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I have heard the words "academic" and "scholarly" used interchangeably, like "academic journal" and "scholarly journal", but I was wondering if there is a difference between them. Do they mean the same thing, or is there a distinction between them?

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    Have you tried a dictionary?
    – alphabet
    Jan 9 at 2:02
  • There's probably not much difference when referring to journals. But I think "academic writing" means writing in an academic context (journals, theses, even term papers), while "scholarly writing" means writing in the style that a scholar would use.
    – Barmar
    Jan 9 at 21:12
  • In other situations one has to be careful to avoid other meanings of academic if they are not intended, including: "very learned but inexperienced in practical matters: academic thinkers" and "theoretical, speculative: a purely academic question" M-W
    – DjinTonic
    Jan 9 at 21:40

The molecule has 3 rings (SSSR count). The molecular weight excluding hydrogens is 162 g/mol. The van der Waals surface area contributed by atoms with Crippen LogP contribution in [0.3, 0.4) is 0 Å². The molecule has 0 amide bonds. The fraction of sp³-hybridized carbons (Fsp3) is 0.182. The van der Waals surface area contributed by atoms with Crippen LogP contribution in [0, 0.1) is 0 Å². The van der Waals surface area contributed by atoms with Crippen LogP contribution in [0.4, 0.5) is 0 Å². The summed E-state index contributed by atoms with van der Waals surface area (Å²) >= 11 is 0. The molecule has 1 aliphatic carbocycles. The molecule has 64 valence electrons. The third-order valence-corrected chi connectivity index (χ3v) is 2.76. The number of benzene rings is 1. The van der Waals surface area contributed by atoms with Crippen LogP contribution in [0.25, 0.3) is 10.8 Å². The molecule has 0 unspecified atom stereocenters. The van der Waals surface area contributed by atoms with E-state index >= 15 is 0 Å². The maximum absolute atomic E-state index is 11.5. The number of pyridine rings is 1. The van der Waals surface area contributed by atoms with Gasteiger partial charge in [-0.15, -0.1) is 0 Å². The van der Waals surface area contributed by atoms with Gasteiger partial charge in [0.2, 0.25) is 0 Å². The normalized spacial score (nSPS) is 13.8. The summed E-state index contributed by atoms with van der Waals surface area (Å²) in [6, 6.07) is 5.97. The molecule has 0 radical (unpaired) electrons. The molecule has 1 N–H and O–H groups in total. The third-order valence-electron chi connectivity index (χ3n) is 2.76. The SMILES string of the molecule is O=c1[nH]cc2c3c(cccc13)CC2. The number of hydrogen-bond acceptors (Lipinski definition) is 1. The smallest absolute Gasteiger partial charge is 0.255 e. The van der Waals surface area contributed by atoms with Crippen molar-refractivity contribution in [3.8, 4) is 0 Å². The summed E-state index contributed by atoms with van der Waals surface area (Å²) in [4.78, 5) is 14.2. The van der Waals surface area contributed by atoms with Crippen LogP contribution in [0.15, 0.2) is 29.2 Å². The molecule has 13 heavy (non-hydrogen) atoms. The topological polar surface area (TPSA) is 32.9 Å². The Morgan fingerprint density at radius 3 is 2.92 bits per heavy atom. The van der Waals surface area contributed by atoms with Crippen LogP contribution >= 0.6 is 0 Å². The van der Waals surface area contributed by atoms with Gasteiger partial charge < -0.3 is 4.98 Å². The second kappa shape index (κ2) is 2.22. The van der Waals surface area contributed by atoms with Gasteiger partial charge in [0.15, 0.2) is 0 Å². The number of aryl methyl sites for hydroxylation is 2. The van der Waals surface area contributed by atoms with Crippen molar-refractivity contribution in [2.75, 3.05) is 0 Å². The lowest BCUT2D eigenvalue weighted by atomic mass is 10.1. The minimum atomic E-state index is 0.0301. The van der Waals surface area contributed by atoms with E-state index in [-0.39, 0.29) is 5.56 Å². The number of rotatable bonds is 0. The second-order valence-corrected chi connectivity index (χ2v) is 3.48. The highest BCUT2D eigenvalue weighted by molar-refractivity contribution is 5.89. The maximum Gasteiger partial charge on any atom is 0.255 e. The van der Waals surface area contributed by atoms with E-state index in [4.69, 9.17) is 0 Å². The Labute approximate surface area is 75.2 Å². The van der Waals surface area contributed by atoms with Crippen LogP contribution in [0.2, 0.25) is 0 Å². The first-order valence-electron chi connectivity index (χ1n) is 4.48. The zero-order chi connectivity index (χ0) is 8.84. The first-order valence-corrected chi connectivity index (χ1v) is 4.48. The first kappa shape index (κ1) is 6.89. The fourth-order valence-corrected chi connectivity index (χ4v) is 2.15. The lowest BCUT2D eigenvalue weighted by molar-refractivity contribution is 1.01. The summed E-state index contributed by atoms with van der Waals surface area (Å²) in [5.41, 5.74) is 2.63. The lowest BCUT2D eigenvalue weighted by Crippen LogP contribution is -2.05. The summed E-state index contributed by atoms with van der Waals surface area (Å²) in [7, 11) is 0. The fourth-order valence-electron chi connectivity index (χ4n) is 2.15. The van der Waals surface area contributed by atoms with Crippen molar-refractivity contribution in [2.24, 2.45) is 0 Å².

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In some contexts, the two words are indeed interchangeable, and dictionaries may define them in terms of each other. A journal that is devoted to publishing the results of current research in a particular field and in which typical authors hold doctoral degrees in that field, or are well on their way to earning them, can thus be referred to as either an academic journal or a scholarly journal.

The word scholar is, however usually reserved for the researchers whose work is in the humanities. Roughly, the researchers who spend most of their time in large libraries, or their virtual equivalents, may be called scholars, in that sense, but not those who spend most of their time in laboratories. The word scholarly is then sometimes used with the same limitation to the humanities.

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